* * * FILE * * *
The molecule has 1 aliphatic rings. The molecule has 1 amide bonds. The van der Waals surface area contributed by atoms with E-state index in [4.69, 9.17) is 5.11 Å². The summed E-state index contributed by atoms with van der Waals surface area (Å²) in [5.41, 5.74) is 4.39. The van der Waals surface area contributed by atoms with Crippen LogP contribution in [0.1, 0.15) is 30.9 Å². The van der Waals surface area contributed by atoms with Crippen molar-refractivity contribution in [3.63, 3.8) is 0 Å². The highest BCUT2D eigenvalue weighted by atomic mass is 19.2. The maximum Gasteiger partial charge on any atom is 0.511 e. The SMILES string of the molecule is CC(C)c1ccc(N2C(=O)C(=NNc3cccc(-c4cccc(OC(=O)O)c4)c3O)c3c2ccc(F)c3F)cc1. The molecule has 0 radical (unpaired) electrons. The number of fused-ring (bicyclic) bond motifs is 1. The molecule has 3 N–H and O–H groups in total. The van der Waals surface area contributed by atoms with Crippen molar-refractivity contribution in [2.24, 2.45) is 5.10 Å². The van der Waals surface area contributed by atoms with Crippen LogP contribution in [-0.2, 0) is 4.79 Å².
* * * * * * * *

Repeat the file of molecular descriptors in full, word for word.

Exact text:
The molecule has 1 aliphatic rings. The molecule has 1 amide bonds. The van der Waals surface area contributed by atoms with E-state index in [4.69, 9.17) is 5.11 Å². The summed E-state index contributed by atoms with van der Waals surface area (Å²) in [5.41, 5.74) is 4.39. The van der Waals surface area contributed by atoms with Crippen LogP contribution in [0.1, 0.15) is 30.9 Å². The van der Waals surface area contributed by atoms with Crippen molar-refractivity contribution in [3.63, 3.8) is 0 Å². The highest BCUT2D eigenvalue weighted by atomic mass is 19.2. The maximum Gasteiger partial charge on any atom is 0.511 e. The SMILES string of the molecule is CC(C)c1ccc(N2C(=O)C(=NNc3cccc(-c4cccc(OC(=O)O)c4)c3O)c3c2ccc(F)c3F)cc1. The molecule has 0 radical (unpaired) electrons. The number of fused-ring (bicyclic) bond motifs is 1. The molecule has 3 N–H and O–H groups in total. The van der Waals surface area contributed by atoms with Crippen molar-refractivity contribution in [2.24, 2.45) is 5.10 Å². The van der Waals surface area contributed by atoms with Crippen LogP contribution in [-0.2, 0) is 4.79 Å².